It Felt Like Love Screen 18 articles

It Felt Like Love

2013

It Felt Like Love Poster
  • The wispy, stylishly directed, virtually plotless portrait of teenage confusion that follows recalls any number of other films, many of them French; in some ways, it plays like a more circumspect version of a Catherine Breillat picture, with a similarly unsentimental take on nascent female sexuality. Breillat’s rawness is intrinsic to her work, though, and first-time writer-director Eliza Hittman hasn’t found anything comparatively distinctive here.

  • Debuting feature director Hittman scores points for her nonprofessional cast, as free of art as the ramblers in Kids. It must also be stressed how nice it is to spy on an earthy outer-borough culture that’s the polar opposite of Lena Dunham’s hyperverbal Girls. Still, the filmmaker has fallen for some of indiedom’s worst clichés, including our main character’s sad stare out to the ocean, and soft camerawork that’s beginning to sound like a Klaxon: Hug me, hug me, hug me.

  • ...That's ultimately what kept me from fully embracing "It Felt Like Love": it does one thing very, very well, but the point-of-view, visual as well as thematic, feels too constrained, at times too forced. There's more to adolescence than this. There's more to sex than this. There's more to life than this. As a very gentle polemic, the movie succeeds. But as a story, and as a character portrait, it's unsatisfying.

  • It’s easy to be seduced by the loosely observational vibe of the movie, even as its tale of a shrinking violet struggling not to be a late bloomer fails to strike more than a single note of dismay. Will Lila complete her rite of passage? By the end, audiences may end up craving a more charitable, less dour study of teenage mating habits—one, like the less “realistic” Raising Victor Vargas, that doesn’t portend trauma for any sapling trying to blossom too soon.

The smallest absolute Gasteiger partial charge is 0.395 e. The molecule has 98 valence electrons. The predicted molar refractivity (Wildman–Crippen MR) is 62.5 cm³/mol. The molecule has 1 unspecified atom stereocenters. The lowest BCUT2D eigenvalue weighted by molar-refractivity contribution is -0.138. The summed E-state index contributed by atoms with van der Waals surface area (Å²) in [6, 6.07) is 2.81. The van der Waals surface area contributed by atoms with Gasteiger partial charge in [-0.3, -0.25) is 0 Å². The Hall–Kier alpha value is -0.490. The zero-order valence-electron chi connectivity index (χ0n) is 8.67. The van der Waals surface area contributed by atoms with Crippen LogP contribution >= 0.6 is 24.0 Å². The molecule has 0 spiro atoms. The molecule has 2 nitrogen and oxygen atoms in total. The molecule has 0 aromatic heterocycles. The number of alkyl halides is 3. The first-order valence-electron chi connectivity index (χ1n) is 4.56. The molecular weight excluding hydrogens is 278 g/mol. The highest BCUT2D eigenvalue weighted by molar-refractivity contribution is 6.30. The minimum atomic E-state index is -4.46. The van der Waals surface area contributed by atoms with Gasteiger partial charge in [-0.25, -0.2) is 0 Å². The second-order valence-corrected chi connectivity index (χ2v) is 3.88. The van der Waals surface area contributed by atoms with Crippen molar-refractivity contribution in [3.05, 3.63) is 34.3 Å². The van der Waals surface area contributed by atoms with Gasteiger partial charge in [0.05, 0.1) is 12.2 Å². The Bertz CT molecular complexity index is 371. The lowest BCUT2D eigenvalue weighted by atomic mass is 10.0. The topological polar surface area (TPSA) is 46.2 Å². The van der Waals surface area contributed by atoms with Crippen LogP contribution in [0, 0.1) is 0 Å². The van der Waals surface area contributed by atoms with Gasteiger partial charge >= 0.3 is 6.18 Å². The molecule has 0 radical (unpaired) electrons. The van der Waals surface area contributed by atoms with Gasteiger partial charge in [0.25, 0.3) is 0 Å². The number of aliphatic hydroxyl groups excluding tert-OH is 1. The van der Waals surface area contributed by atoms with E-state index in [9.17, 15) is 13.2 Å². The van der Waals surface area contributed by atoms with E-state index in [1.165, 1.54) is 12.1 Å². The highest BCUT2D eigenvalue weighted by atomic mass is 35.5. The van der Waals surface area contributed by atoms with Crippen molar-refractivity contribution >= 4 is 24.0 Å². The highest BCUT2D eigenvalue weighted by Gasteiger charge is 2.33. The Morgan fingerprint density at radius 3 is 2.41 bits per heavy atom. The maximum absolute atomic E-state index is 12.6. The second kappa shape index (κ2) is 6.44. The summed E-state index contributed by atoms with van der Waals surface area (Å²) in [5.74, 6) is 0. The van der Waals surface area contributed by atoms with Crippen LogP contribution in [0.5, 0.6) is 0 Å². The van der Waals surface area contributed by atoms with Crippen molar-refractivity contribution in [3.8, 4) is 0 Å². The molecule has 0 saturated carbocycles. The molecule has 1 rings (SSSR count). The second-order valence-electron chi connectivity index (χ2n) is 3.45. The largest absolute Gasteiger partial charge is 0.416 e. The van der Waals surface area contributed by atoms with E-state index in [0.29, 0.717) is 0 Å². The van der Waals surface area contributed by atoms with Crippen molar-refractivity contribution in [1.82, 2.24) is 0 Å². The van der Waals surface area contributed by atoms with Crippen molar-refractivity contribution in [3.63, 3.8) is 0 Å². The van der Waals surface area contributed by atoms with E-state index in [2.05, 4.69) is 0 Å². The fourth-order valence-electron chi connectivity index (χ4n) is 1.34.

• This is Hittman's first feature, and I sense that she's still learning how to shape her ideas into dramatic form. Many of her performers have limited screen experience, and while Hittman succeeds in getting them to do potentially humiliating things on camera, they rarely register as naturals (as Clark's kids often do) or as suggestive, opaque mysteries, like the inexperienced performers of Robert Bresson or Bruno Dumont.

  • Painfully, painfully self-conscious - the slo-mo, the extreme, random close-ups of teenage skin, the opening scene with heroine at the beach and turning to camera, white sunscreen pasted on her face like a sad pierrot primed for suffering - but it probably wouldn't work at all if it were smarter (the forensic Breillat style wouldn't fit this dynamic)... Hittman is flashy, sloppy and gives the impression of being unconstrained by good taste, which is probably a good thing.

  • [It Felt Like Love] fully embraces the swirling languor of a girl’s sexual awakening. And like Obvious Child, it challenges the protective impulses of patriarchal viewership, acknowledging the kind of agency that can be drawn from female vulnerability, and that can turn that vulnerability into its own form of strength.

  • First-time writer-director Eliza Hittman elides any traditional drama from this very specific, very unpleasant story, opting instead to accumulate pungent detail, building an ever-thicker atmosphere of uncomfortable eroticism in the space around Lila. Movies tend to follow certain codes in their representations of sex and sexual bodies, but It Felt Like Love has its own carnal calculus, premised on the gap between what a teenager wants to do and what she wants to have done.